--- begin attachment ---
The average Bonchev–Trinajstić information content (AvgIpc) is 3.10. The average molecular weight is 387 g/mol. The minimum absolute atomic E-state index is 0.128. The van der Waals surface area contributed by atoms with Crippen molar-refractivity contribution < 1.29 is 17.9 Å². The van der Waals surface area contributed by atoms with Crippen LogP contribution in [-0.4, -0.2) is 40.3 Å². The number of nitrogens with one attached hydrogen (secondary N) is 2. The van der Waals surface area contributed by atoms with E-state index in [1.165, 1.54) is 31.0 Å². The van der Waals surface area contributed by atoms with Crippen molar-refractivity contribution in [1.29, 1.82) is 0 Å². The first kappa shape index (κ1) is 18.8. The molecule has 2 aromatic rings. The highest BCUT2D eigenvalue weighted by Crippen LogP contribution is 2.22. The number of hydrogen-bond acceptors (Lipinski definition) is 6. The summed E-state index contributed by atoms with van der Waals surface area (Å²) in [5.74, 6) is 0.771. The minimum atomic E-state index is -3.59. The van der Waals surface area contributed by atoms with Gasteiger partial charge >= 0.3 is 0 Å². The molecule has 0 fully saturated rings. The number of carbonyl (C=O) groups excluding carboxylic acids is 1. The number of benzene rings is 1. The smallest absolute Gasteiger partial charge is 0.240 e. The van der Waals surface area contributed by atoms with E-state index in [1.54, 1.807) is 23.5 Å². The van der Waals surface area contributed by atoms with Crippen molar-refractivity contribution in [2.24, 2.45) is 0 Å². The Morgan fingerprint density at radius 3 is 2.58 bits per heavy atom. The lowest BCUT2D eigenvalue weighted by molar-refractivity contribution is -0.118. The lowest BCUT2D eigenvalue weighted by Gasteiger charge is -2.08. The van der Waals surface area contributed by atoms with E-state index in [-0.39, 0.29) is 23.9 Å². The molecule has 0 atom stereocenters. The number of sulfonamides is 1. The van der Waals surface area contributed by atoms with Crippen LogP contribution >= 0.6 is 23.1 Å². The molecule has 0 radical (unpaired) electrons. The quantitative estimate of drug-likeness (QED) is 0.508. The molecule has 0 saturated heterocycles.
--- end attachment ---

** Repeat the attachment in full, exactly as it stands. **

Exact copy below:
The average Bonchev–Trinajstić information content (AvgIpc) is 3.10. The average molecular weight is 387 g/mol. The minimum absolute atomic E-state index is 0.128. The van der Waals surface area contributed by atoms with Crippen molar-refractivity contribution < 1.29 is 17.9 Å². The van der Waals surface area contributed by atoms with Crippen LogP contribution in [-0.4, -0.2) is 40.3 Å². The number of nitrogens with one attached hydrogen (secondary N) is 2. The van der Waals surface area contributed by atoms with E-state index in [1.165, 1.54) is 31.0 Å². The van der Waals surface area contributed by atoms with Crippen molar-refractivity contribution in [1.29, 1.82) is 0 Å². The first kappa shape index (κ1) is 18.8. The molecule has 2 aromatic rings. The highest BCUT2D eigenvalue weighted by Crippen LogP contribution is 2.22. The number of hydrogen-bond acceptors (Lipinski definition) is 6. The summed E-state index contributed by atoms with van der Waals surface area (Å²) in [5.74, 6) is 0.771. The minimum atomic E-state index is -3.59. The van der Waals surface area contributed by atoms with Gasteiger partial charge >= 0.3 is 0 Å². The molecule has 0 fully saturated rings. The number of carbonyl (C=O) groups excluding carboxylic acids is 1. The number of benzene rings is 1. The smallest absolute Gasteiger partial charge is 0.240 e. The van der Waals surface area contributed by atoms with E-state index in [1.54, 1.807) is 23.5 Å². The van der Waals surface area contributed by atoms with Crippen molar-refractivity contribution in [2.24, 2.45) is 0 Å². The Morgan fingerprint density at radius 3 is 2.58 bits per heavy atom. The lowest BCUT2D eigenvalue weighted by molar-refractivity contribution is -0.118. The lowest BCUT2D eigenvalue weighted by Gasteiger charge is -2.08. The van der Waals surface area contributed by atoms with E-state index in [-0.39, 0.29) is 23.9 Å². The molecule has 0 atom stereocenters. The number of sulfonamides is 1. The van der Waals surface area contributed by atoms with Crippen LogP contribution >= 0.6 is 23.1 Å². The molecule has 0 radical (unpaired) electrons. The quantitative estimate of drug-likeness (QED) is 0.508. The molecule has 0 saturated heterocycles.